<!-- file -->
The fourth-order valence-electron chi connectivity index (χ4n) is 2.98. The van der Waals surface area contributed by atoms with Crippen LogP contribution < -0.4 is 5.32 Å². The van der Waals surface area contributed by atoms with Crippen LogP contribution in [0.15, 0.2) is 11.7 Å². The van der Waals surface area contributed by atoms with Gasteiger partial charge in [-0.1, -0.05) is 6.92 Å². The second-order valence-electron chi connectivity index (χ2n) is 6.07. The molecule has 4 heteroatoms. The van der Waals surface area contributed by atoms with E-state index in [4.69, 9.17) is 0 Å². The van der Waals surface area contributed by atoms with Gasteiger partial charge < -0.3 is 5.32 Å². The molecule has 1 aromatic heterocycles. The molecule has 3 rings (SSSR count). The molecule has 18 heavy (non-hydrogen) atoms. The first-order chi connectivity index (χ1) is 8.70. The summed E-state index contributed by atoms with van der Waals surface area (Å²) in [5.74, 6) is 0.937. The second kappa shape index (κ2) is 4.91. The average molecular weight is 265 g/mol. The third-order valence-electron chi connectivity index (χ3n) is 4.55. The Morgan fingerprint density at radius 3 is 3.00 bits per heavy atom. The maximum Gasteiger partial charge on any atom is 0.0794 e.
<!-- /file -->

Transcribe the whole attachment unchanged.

The fourth-order valence-electron chi connectivity index (χ4n) is 2.98. The van der Waals surface area contributed by atoms with Crippen LogP contribution < -0.4 is 5.32 Å². The van der Waals surface area contributed by atoms with Crippen LogP contribution in [0.15, 0.2) is 11.7 Å². The van der Waals surface area contributed by atoms with Gasteiger partial charge in [-0.1, -0.05) is 6.92 Å². The second-order valence-electron chi connectivity index (χ2n) is 6.07. The molecule has 4 heteroatoms. The van der Waals surface area contributed by atoms with E-state index in [4.69, 9.17) is 0 Å². The van der Waals surface area contributed by atoms with Gasteiger partial charge < -0.3 is 5.32 Å². The molecule has 1 aromatic heterocycles. The molecule has 3 rings (SSSR count). The molecule has 18 heavy (non-hydrogen) atoms. The first-order chi connectivity index (χ1) is 8.70. The summed E-state index contributed by atoms with van der Waals surface area (Å²) in [5.74, 6) is 0.937. The second kappa shape index (κ2) is 4.91. The average molecular weight is 265 g/mol. The third-order valence-electron chi connectivity index (χ3n) is 4.55. The Morgan fingerprint density at radius 3 is 3.00 bits per heavy atom. The maximum Gasteiger partial charge on any atom is 0.0794 e.